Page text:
By virtue of everyday usage, the fact that (-1) x (-1) = 1 has been engraved onto our heads. But, only recently did I actually sit down to explore why, in general negative times negative yields a positive number !

## Intuition.

Let’s play a game called “**continue the pattern**”. You would be surprised, how intuitive the results are:

2 x 3 = 6

2 x 2 = 4

2 x 1 = 2

2 x 0 = 0

2 x (-1) = ?? (Answer : -2 )

2 x (-2 ) = ?? (Answer : -4 )

2 x ( -3) = ?? (Answer : -6 )

The number on the right-hand side keeps decreasing by 2 !

Therefore *positive x negative = negative. *

2 x -3 = -6

1 x -3 = -3

0 x -3 = 0

-1 x -3 = ?? (Answer : 3)

-2 x -3 = ?? (Answer : 6)

The number on the right-hand side keeps increasing by 3.

Therefore *negative x negative = positive.*

Pretty Awesome, right? But, let’s up the ante and compliment our intuition.

## The Number Line Approach.

Imagine a number line on which you walk. Multiplying x*y is taking x steps, each of size y.

Negative steps require you to face the negative end of the line before you start walking and negative step sizes are backward (i.e., heel first) steps.

So, -x*-y means to stand on zero, face in the negative direction, and then take x backward steps, each of size y.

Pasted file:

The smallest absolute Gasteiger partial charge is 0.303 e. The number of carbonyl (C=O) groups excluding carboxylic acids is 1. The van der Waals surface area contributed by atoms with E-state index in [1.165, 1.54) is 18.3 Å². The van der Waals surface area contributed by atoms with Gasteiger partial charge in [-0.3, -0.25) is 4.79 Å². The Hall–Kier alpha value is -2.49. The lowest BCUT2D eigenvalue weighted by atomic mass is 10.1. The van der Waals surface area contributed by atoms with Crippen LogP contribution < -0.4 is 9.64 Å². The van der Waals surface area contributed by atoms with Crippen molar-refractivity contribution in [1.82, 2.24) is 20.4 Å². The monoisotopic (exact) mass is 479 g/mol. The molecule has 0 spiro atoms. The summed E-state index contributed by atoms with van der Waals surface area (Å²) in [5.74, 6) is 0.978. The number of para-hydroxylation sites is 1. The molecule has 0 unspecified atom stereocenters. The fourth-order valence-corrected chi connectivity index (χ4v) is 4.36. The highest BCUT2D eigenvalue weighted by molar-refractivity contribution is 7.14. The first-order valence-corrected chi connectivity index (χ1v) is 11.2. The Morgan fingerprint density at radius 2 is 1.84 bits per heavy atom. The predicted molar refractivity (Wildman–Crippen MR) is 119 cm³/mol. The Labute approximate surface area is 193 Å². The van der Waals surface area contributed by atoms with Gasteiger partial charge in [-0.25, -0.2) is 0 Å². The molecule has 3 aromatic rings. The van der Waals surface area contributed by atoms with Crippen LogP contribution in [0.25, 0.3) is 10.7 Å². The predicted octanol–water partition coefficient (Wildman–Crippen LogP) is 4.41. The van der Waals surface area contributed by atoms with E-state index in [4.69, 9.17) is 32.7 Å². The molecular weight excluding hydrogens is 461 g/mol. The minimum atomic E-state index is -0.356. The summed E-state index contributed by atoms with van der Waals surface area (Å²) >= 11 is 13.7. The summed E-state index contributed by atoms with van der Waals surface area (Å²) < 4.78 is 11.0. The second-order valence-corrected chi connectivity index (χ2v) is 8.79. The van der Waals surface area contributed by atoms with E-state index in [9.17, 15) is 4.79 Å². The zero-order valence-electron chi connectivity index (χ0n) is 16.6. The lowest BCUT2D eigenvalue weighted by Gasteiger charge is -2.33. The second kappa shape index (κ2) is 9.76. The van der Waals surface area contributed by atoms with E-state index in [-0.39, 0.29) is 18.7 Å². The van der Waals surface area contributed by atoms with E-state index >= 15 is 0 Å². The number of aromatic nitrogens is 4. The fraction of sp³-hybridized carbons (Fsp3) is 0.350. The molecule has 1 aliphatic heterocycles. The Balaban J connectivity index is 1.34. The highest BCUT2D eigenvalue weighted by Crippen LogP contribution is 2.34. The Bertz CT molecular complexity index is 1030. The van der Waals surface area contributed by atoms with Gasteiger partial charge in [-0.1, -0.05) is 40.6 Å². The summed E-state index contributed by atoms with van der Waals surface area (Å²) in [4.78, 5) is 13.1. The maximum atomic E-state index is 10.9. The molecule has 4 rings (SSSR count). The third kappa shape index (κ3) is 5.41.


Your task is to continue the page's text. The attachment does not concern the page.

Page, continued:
Ergo, -1 x -1 means to stand on 0, face in the negative direction, and then take 1 backward step. This lands us smack right on +1 !

## The Complex Numbers Approach.

The “i” in a complex number is an Instruction! An instruction to turn 90 degrees in the counterclockwise direction. Then i * i would be an instruction to turn 180 degrees. ( i x i = -1 ). where i = √-1

Similarly ( -1 ) x i x i = (- 1 ) x ( -1 )= 1. A complete revolution renders you back to +1.

We can snug in conveniently with the knowledge of complex numbers. But, complex numbers were established only in the 16th century and the fact that negative time negative yields a positive number was well established before that.

## Concluding remarks.

Hope you enjoyed the post and Pardon me if you found this to be rudimentary for your taste. This post was inspired by Joseph H. Silverman’s Book – A friendly Introduction to Number Theory. If you are passionate about numbers or math, in general it is a must read.

There are several other arithmetic methods that prove the same, if you are interested feel free to explore.

Have a Good Day!

PC: mathisfun